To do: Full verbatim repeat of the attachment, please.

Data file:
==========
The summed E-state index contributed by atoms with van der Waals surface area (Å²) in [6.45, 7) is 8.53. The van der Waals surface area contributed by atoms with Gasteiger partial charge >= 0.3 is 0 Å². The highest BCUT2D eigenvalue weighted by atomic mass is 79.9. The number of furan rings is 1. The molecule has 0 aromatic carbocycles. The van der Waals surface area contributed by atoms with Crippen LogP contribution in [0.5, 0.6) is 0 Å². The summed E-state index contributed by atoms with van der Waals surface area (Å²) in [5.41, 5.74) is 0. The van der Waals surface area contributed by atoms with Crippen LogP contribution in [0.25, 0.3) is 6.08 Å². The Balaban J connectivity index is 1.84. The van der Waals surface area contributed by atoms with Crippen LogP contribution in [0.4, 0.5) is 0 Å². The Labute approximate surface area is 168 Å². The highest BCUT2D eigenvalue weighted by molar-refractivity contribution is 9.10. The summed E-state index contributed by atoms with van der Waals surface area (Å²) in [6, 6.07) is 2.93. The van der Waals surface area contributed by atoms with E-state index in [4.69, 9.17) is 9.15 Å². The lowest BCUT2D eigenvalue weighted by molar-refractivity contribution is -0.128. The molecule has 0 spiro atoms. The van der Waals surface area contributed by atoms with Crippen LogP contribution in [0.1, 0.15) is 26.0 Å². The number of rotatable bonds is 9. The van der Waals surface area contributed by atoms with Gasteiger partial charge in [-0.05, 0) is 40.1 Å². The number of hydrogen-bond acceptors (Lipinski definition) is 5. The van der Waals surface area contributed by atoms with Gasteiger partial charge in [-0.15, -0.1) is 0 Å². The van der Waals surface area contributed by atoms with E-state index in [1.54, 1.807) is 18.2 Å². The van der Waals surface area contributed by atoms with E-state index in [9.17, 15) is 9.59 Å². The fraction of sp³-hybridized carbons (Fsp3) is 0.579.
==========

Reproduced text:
The summed E-state index contributed by atoms with van der Waals surface area (Å²) in [6.45, 7) is 8.53. The van der Waals surface area contributed by atoms with Gasteiger partial charge >= 0.3 is 0 Å². The highest BCUT2D eigenvalue weighted by atomic mass is 79.9. The number of furan rings is 1. The molecule has 0 aromatic carbocycles. The van der Waals surface area contributed by atoms with Crippen LogP contribution in [0.5, 0.6) is 0 Å². The summed E-state index contributed by atoms with van der Waals surface area (Å²) in [5.41, 5.74) is 0. The van der Waals surface area contributed by atoms with Crippen LogP contribution in [0.25, 0.3) is 6.08 Å². The Balaban J connectivity index is 1.84. The van der Waals surface area contributed by atoms with Crippen LogP contribution in [0.4, 0.5) is 0 Å². The Labute approximate surface area is 168 Å². The highest BCUT2D eigenvalue weighted by molar-refractivity contribution is 9.10. The summed E-state index contributed by atoms with van der Waals surface area (Å²) in [6, 6.07) is 2.93. The van der Waals surface area contributed by atoms with E-state index in [4.69, 9.17) is 9.15 Å². The lowest BCUT2D eigenvalue weighted by molar-refractivity contribution is -0.128. The molecule has 0 spiro atoms. The van der Waals surface area contributed by atoms with Crippen LogP contribution in [0.1, 0.15) is 26.0 Å². The number of rotatable bonds is 9. The van der Waals surface area contributed by atoms with Gasteiger partial charge in [-0.05, 0) is 40.1 Å². The number of hydrogen-bond acceptors (Lipinski definition) is 5. The van der Waals surface area contributed by atoms with Gasteiger partial charge in [-0.15, -0.1) is 0 Å². The van der Waals surface area contributed by atoms with E-state index in [1.54, 1.807) is 18.2 Å². The van der Waals surface area contributed by atoms with E-state index in [9.17, 15) is 9.59 Å². The fraction of sp³-hybridized carbons (Fsp3) is 0.579.